(2) Incorporation. A legal entity, allowed by legislation, which permits a group of people, as shareholders (for-profit companies) or members (non-profit companies), to create an organization, which can then focus on pursuing set objectives, and empowered with legal rights which are usually only reserved for individuals, such as to sue and be sued, own property, hire employees or loan and borrow money. Of key concern is that once incorporated, the PO will protect its membership from personal liability. The only caveat being if a member acts in an intentional egregious manner or commits gross negligence in the performance of their duties, that a court would “pierce the corporate veil” and allow an action against that person in their individual capacity. Gross negligence is any action or an omission in reckless disregard of the consequences to the safety or property of another. A PO, depending on the nature of its activities, can incorporate with the State of Kansas or with the United States.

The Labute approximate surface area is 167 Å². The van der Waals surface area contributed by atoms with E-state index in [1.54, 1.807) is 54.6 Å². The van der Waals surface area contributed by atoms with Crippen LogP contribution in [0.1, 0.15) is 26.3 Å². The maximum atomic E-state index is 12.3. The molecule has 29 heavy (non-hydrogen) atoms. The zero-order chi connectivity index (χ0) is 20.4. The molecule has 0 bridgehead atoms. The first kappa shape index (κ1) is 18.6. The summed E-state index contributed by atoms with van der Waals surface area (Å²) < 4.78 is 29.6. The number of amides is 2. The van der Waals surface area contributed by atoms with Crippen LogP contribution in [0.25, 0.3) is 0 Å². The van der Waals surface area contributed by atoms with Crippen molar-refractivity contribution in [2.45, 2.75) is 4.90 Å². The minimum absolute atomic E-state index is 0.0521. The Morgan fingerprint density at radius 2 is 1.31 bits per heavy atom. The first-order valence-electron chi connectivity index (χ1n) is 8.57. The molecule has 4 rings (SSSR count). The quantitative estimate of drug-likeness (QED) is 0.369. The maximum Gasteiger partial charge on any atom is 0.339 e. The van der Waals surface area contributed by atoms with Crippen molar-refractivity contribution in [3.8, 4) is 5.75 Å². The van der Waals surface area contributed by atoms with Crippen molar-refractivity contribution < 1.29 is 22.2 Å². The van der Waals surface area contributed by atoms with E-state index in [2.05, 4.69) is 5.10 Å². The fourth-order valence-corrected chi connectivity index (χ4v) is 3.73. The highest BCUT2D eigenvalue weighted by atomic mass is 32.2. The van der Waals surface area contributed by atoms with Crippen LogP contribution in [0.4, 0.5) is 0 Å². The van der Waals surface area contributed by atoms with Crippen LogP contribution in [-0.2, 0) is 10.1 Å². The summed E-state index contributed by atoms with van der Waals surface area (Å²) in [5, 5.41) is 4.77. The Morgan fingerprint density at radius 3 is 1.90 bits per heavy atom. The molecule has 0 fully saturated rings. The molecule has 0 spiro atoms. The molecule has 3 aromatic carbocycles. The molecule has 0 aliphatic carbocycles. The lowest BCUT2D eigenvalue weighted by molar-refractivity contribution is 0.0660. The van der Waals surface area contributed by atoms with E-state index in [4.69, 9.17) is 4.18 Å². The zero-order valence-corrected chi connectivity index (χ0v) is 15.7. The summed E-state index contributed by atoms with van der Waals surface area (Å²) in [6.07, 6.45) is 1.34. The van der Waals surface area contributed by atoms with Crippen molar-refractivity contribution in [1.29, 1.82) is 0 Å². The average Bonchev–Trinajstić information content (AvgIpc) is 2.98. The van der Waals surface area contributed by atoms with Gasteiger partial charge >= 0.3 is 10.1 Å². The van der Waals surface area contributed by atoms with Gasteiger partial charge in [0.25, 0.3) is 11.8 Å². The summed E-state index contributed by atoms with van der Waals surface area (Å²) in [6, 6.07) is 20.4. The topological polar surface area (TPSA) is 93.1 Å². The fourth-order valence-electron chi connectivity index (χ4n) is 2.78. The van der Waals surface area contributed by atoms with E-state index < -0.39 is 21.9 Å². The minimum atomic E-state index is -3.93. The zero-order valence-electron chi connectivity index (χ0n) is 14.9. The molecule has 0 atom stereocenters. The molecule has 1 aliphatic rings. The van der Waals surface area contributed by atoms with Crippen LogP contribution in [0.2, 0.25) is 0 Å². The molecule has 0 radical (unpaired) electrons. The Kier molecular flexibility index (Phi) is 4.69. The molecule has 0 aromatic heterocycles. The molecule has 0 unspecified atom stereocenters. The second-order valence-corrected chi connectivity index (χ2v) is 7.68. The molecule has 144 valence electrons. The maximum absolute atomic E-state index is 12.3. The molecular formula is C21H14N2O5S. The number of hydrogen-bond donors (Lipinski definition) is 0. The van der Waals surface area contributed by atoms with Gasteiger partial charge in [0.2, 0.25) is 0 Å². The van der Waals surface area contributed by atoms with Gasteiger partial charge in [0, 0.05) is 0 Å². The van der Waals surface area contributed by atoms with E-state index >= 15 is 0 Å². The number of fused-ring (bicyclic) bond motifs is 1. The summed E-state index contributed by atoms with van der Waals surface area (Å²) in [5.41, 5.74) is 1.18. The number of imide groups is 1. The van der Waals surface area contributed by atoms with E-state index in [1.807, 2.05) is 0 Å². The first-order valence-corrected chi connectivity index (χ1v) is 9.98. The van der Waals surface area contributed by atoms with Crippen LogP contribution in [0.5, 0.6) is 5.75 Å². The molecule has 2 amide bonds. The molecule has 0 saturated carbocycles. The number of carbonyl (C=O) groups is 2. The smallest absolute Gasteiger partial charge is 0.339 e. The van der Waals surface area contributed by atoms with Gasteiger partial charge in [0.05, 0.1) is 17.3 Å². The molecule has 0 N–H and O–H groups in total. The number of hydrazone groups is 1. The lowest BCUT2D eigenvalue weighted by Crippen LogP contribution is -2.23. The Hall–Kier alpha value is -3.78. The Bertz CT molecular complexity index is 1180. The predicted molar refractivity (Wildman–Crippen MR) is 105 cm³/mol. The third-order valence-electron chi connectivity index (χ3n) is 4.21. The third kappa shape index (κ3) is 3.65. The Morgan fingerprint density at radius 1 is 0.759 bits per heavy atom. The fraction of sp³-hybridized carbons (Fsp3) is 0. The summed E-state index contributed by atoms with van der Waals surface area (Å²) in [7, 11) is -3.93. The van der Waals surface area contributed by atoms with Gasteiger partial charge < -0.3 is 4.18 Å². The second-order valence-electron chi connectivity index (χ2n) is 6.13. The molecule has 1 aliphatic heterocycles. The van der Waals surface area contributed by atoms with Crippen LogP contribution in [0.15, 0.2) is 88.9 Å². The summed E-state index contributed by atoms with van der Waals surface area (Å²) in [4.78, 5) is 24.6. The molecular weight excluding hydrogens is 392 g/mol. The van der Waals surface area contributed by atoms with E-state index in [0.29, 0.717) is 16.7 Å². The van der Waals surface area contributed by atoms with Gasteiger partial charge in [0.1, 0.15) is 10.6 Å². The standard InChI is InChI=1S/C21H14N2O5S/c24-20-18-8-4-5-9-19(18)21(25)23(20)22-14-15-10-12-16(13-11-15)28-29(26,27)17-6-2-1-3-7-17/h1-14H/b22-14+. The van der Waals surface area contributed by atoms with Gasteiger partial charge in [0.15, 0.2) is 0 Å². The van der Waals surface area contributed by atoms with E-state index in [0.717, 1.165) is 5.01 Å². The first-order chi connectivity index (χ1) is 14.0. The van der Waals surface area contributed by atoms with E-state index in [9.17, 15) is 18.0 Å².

(a) To incorporate within the State of Kansas contact the Kansas Secretary of State, Corporations Division. Their website is www.kssos.org. The Corporation Division administers the Kansas General Corporation Code, the Kansas Limited Liability Act, the Kansas Revised Uniform Limited Partnership Act and other related laws. Forms and procedures to follow in forming and maintaining business entities, as well as business records may be found here. Fees to the State of Kansas, for incorporation, range from as small as $20 (for a nonprofit corporation) to as high as $150 (for most for-profit incorporation). To become a Nonprofit Corporation within the State of Kansas, a PO must first file with the Internal Revenue Service (IRS) and qualify under one of more than 25 categories of tax-exempt organizations under Section 501(c)(3) of the IRS Code. For more information contact the IRS at (800) 829-1040 or at their website, www.irs.ustreas.gov. The State of Kansas publishes a detailed handbook each year, which is available on their website called the Kansas Corporate Handbook.

 

(b) There are three main characteristics that distinguish a nonprofit organization from a business enterprise. They are: (1) Significant amounts of revenues are received from providers or entities that do not expect to receive either repayment or economic benefits relative to the amounts provided; (2) There is no defined ownership that can be sold, redeemed, transferred; nor is there entitlement to a share of the assets if the organization is liquidated; and (3) The purpose of the operation is not to produce a profit.

 

Last Reviewed: July 18, 2008